Excited would be an understatement. At Fast Forward HQ, our excitement is through the roof about this year’s Fast Forward Accelerator Cohort!
We’re thrilled to announce the 11 tech nonprofits participating in our eighth Accelerator. No surprise here: they’re building truly innovative tech solutions for our world’s biggest social challenges. From a digital education tool that’s closing the Black homeownership gap, to a platform that trains and certifies formerly incarcerated people for high-wage jobs in trucking, to an AI-powered chatbot teaching math in low-Internet communities, these organizations are poised to make meaningful impact at scale.
With over 200 tech nonprofit applicants to this year’s Accelerator, it’s no wonder we chose 11 organizations – our biggest cohort ever – to join the Fast Forward family. They’re also our most global group to date: from the U.S. to Turkey to Uganda to India, these entrepreneurs are making an impact across the world.
Like past years, this cohort is significantly more diverse than the traditional tech sector. 91% have a founder who is a person of color, 73% have a founder who is a woman, and 82% have a co-founder with lived experience with the problem they’re solving.
Over the next three months, these entrepreneurs will go all-in on learning and connection-building to scale their solutions. A typical week in the Accelerator? Think: engaging content sessions with seasoned tech nonprofit entrepreneurs (read: Fast Forward alums), one-on-one mentoring with experts from leading tech companies, and training on how to deliver an effective and memorable pitch. It all culminates in Demo Day (stay tuned for your invite!), where you’ll fall in love with the cohort yourself.
Without further ado, meet the 11 tech nonprofits in the 2021 Fast Forward Accelerator!
AssistHub: Personalized checklist and recommendation engine for accessing public benefits. Founded by Patrice Berry, who spent 15 years advising college students on how to access benefits, and Owen Sperling, a consultant committed to applying his skills for good.
Climate Cabinet Education: Open data tools to drive climate action at the district-level. Founded by Caroline Spears and Emma Fisher, seasoned advocates for climate change solutions with experience in grassroots organizing and political campaigns.
Darsel: AI-powered SMS tool teaching math in resource-constrained settings. Founded by Abdulhamid Haidar, a consultant-turned social entrepreneur from Syria who’s committed to helping learners around the world access the same opportunities he did.
Develop for Good: Platform pairing underrepresented computer science students with nonprofits to help them build tech products. Founded by recent Stanford graduates Mary Zhu and Amay Aggarwal, who are bent on making it easier for computer science students like them to help nonprofits.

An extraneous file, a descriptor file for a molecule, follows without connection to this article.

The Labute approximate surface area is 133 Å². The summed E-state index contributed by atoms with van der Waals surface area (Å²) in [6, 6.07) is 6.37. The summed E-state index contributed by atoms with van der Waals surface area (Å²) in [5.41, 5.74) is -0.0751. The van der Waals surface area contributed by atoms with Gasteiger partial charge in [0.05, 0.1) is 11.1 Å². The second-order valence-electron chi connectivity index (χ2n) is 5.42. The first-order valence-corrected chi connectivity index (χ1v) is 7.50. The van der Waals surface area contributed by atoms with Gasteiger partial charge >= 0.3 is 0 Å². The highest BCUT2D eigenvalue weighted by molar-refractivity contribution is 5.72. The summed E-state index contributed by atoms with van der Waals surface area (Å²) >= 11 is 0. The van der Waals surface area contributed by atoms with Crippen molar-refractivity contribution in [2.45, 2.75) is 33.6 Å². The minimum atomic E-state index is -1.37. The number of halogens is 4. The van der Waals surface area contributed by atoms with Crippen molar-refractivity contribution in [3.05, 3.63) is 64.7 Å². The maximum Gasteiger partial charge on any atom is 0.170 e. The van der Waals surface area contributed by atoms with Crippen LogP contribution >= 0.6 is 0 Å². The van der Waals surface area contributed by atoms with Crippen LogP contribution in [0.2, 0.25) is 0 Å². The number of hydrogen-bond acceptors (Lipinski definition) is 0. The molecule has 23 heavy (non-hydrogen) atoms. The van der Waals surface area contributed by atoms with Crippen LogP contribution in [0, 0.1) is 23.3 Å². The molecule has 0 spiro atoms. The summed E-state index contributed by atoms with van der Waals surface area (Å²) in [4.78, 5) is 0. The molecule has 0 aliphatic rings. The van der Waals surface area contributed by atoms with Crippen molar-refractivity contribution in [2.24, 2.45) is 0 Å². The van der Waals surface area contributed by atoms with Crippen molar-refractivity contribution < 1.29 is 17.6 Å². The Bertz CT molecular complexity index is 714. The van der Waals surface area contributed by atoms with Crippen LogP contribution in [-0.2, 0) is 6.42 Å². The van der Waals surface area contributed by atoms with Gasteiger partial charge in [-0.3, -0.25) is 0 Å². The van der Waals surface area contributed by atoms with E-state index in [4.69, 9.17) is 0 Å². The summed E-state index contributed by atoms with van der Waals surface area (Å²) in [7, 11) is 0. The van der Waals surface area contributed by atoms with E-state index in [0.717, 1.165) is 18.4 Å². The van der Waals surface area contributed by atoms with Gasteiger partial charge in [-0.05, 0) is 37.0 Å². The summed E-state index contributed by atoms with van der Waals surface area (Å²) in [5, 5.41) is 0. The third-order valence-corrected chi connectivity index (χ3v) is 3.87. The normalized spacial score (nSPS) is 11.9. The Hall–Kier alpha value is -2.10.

finEQUITY: Credit-building loans helping formerly incarcerated people facing credit invisibility build financial power. Founded by Briane Cornish, a Stanford Law School graduate whose life’s work is to open up pathways to the prison to prosperity journey.
FreeWorld: Platform that trains and certifies formerly incarcerated people for jobs in trucking. Founded by Jason Wang, who was incarcerated at 15 years old on a 12 year sentence and is now paying it forward.
HERA: Mobile app connecting refugee mothers and children with preventative healthcare. Founded by Dr. Aral Sumeli, who combines his unique specialties in refugee healthcare, disaster relief, and entrepreneurship.
Lemontree: SMS helpline connecting food insecure New Yorkers with food pantries. Founded by Alex Godin, Kasumi Quinlan, and Austin King, who all share a deep commitment to food security and are steadfast in ensuring that the 1.5M+ New Yorkers that need help securing food are able to.
Rocket Learning: Videos and educational games delivered via WhatsApp empowering parents in India to teach their 3-8 year olds at home. Founded by Azeez Gupta, Utsav Kheria, Vishal Sunil, and Namya Mahajan, whose shared commitment to improving education outcomes for Indian youth brought them together to create Rocket Learning.
SayLambda: Education and financial aid tool increasing Black homeownership. Founded by Kwasi Frye, a leader in housing justice with over a decade of software engineering experience, who wants to make finding homeownership incentives as easy as shopping online.
Tatu Nurse: On and offline vital sign tracking app built by Ugandan nurses, for Ugandan nurses. Founded by Samuel Mugisha, Irene Magara, Philip Nomwesigwa, and Lydia Mbaziira Birungi, whose collective experiences across nursing, social entrepreneurship, and engineering make them the perfect team to address this issue.
We’re honored to support these tech nonprofits and the transformative solutions they’re building. Amidst widening inequality in the wake of COVID-19, the need for their work is urgent. We hope you’ll join us in rooting for them at Demo Day. Subscribe to our newsletter, What’s Good In Tech, to be the first to know when the event is announced. And throughout the summer, keep up with the Accelerator on our Twitter and LinkedIn!
A huge thank you to our partners for making our eighth annual Accelerator possible: Google.org, BlackRock, Hewlett Packard Enterprise Foundation, Bloomberg, Okta, Atlassian, Snyk, Vodafone Americas Foundation, CTIA Wireless Foundation, Zendesk, Silicon Valley Bank, New Relic, The Walter and Elise Haas Fund, and The Nasiri Foundation.